Steroid Biosynthesis Inhibitors in the Therapy of Hypercortisolism: Theory and Practice
Abstract:Cushing's syndrome is a rare disease with significant morbidity and mortality. Surgical intervention represents the most effective treatment option in both adrenocorticotropin-dependent and -independent forms of hypercortisolism. It is not uncommon, however, that surgery fails to cure or control the disease. Pharmacotherapy with drugs inhibiting steroid biosynthesis can be effectively used in these cases in order to alleviate symptoms or even to induce chemical adrenalectomy. A few drugs inhibiting single or multiple steps in adrenal steroid biosynthesis can be used in clinical practice. Drugs predominantly inhibiting single enzymatic steps include the 11β-hydroxylase inhibitor metyrapone and the 3β- hydroxysteroid dehydrogenase inhibitor trilostane, whereas mitotane, aminoglutethimide, ketoconazole and etomidate block multiple enzymatic reactions. Etomidate is the only agent available for parenteral administration that renders it as a treatment of choice in critically ill patients requiring a rapid control of hypercortisolemia. Ketoconazole, metyrapone and aminoglutethimide can be used alone or in combination for the treatment of hypercortisolism caused by benign adrenocorticotropin- or cortisol-secreting tumors. The clinical utility of trilostane is variable. Besides blocking multiple steps in adrenal steroid biosynthesis, the DDT (insecticide) analogue mitotane also has adrenolytic properties by inducing mitochondrial degeneration that renders it superior to other drugs in the treatment of adrenocortical cancer. Severe side effects may develop during therapy with each aforementioned drug that include hepatic, endocrine and neurological toxicity. After summarizing the chemical and biological properties of steroid biosynthetic inhibitors, the authors describe their possible clinical applications and limitations.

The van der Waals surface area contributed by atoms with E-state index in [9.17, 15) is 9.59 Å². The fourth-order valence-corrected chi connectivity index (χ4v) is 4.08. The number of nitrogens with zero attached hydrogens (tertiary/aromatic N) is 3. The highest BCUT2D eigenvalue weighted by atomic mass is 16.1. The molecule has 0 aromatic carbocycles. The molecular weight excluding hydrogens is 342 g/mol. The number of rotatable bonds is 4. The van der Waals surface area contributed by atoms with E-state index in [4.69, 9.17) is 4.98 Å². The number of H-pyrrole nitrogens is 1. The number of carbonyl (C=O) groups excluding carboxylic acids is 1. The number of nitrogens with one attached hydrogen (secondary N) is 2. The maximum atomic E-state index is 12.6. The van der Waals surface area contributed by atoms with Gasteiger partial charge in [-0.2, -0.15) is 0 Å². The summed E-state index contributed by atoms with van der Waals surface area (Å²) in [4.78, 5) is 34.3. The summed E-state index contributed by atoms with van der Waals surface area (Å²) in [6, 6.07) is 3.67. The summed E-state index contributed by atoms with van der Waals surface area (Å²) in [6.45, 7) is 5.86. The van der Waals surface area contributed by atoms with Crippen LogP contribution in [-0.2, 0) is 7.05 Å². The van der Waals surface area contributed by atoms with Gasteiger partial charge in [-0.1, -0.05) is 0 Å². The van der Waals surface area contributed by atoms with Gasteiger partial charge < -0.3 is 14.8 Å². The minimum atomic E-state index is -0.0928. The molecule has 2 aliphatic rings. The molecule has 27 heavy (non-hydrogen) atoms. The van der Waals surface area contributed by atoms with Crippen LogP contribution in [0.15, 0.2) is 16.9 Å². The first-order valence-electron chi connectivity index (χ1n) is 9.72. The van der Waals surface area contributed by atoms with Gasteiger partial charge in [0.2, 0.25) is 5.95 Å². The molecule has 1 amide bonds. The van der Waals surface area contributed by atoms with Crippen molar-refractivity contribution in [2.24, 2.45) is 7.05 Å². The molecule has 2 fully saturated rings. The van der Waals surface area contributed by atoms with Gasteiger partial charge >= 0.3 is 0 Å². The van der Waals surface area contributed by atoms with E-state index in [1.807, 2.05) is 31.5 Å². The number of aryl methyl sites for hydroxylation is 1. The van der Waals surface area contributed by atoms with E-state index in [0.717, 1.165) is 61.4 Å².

Document Type: Research Article
Affiliations: 2nd Department of Medicine, Faculty of Medicine, Semmelweis University, 1088 Budapest, Szentkiralyi u. 46., Hungary.
Publication date: November 1, 2008
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